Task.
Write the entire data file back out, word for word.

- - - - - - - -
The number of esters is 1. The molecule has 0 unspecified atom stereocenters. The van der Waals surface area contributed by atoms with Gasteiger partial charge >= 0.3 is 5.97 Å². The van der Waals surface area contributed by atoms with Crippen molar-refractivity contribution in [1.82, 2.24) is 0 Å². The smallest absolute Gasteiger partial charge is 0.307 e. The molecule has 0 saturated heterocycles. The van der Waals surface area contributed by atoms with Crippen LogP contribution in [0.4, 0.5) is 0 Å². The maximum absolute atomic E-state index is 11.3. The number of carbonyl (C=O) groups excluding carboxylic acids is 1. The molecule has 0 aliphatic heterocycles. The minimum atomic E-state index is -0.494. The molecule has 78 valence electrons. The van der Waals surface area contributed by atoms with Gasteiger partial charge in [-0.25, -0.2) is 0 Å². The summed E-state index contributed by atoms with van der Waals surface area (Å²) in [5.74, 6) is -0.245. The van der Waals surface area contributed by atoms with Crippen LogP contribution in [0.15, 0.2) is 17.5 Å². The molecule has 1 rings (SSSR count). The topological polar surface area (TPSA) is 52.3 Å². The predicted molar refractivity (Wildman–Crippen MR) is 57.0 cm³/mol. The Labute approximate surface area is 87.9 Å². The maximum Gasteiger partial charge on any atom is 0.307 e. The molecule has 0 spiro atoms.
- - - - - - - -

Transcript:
The number of esters is 1. The molecule has 0 unspecified atom stereocenters. The van der Waals surface area contributed by atoms with Gasteiger partial charge >= 0.3 is 5.97 Å². The van der Waals surface area contributed by atoms with Crippen molar-refractivity contribution in [1.82, 2.24) is 0 Å². The smallest absolute Gasteiger partial charge is 0.307 e. The molecule has 0 saturated heterocycles. The van der Waals surface area contributed by atoms with Crippen LogP contribution in [0.4, 0.5) is 0 Å². The maximum absolute atomic E-state index is 11.3. The number of carbonyl (C=O) groups excluding carboxylic acids is 1. The molecule has 0 aliphatic heterocycles. The minimum atomic E-state index is -0.494. The molecule has 78 valence electrons. The van der Waals surface area contributed by atoms with Gasteiger partial charge in [-0.25, -0.2) is 0 Å². The summed E-state index contributed by atoms with van der Waals surface area (Å²) in [5.74, 6) is -0.245. The van der Waals surface area contributed by atoms with Crippen LogP contribution in [0.15, 0.2) is 17.5 Å². The molecule has 1 rings (SSSR count). The topological polar surface area (TPSA) is 52.3 Å². The predicted molar refractivity (Wildman–Crippen MR) is 57.0 cm³/mol. The Labute approximate surface area is 87.9 Å². The maximum Gasteiger partial charge on any atom is 0.307 e. The molecule has 0 spiro atoms.